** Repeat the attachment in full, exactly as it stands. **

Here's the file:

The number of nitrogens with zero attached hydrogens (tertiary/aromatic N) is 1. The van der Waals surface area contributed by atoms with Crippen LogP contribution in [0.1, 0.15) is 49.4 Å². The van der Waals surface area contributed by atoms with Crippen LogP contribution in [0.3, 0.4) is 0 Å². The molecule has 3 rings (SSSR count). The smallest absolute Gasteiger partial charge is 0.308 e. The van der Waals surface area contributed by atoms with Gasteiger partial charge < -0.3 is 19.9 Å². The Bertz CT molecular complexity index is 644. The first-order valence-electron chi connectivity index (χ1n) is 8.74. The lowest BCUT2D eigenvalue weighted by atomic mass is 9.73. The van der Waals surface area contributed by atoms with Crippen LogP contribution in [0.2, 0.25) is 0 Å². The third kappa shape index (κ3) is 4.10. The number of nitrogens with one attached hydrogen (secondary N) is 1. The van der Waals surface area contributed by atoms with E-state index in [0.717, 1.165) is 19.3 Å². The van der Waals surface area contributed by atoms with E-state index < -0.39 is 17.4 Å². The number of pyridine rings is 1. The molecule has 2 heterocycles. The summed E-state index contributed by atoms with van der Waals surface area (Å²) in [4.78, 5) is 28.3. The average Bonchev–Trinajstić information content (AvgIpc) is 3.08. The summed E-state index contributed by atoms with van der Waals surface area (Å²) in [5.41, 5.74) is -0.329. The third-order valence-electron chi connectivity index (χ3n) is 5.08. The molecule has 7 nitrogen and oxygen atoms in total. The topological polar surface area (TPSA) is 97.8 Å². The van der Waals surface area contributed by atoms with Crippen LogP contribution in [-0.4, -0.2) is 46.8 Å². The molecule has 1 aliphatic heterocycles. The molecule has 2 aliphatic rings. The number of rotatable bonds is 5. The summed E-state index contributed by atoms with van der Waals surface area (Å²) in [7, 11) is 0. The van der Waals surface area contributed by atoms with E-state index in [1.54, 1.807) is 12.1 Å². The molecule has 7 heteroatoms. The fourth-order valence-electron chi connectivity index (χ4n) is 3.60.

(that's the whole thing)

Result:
The number of nitrogens with zero attached hydrogens (tertiary/aromatic N) is 1. The van der Waals surface area contributed by atoms with Crippen LogP contribution in [0.1, 0.15) is 49.4 Å². The van der Waals surface area contributed by atoms with Crippen LogP contribution in [0.3, 0.4) is 0 Å². The molecule has 3 rings (SSSR count). The smallest absolute Gasteiger partial charge is 0.308 e. The van der Waals surface area contributed by atoms with Gasteiger partial charge < -0.3 is 19.9 Å². The Bertz CT molecular complexity index is 644. The first-order valence-electron chi connectivity index (χ1n) is 8.74. The lowest BCUT2D eigenvalue weighted by atomic mass is 9.73. The van der Waals surface area contributed by atoms with Crippen LogP contribution in [0.2, 0.25) is 0 Å². The third kappa shape index (κ3) is 4.10. The number of nitrogens with one attached hydrogen (secondary N) is 1. The van der Waals surface area contributed by atoms with E-state index in [0.717, 1.165) is 19.3 Å². The van der Waals surface area contributed by atoms with E-state index < -0.39 is 17.4 Å². The number of pyridine rings is 1. The molecule has 2 heterocycles. The summed E-state index contributed by atoms with van der Waals surface area (Å²) in [4.78, 5) is 28.3. The average Bonchev–Trinajstić information content (AvgIpc) is 3.08. The summed E-state index contributed by atoms with van der Waals surface area (Å²) in [5.41, 5.74) is -0.329. The third-order valence-electron chi connectivity index (χ3n) is 5.08. The molecule has 7 nitrogen and oxygen atoms in total. The topological polar surface area (TPSA) is 97.8 Å². The van der Waals surface area contributed by atoms with Crippen LogP contribution in [-0.4, -0.2) is 46.8 Å². The molecule has 1 aliphatic heterocycles. The molecule has 2 aliphatic rings. The number of rotatable bonds is 5. The summed E-state index contributed by atoms with van der Waals surface area (Å²) in [7, 11) is 0. The van der Waals surface area contributed by atoms with E-state index in [1.54, 1.807) is 12.1 Å². The molecule has 7 heteroatoms. The fourth-order valence-electron chi connectivity index (χ4n) is 3.60.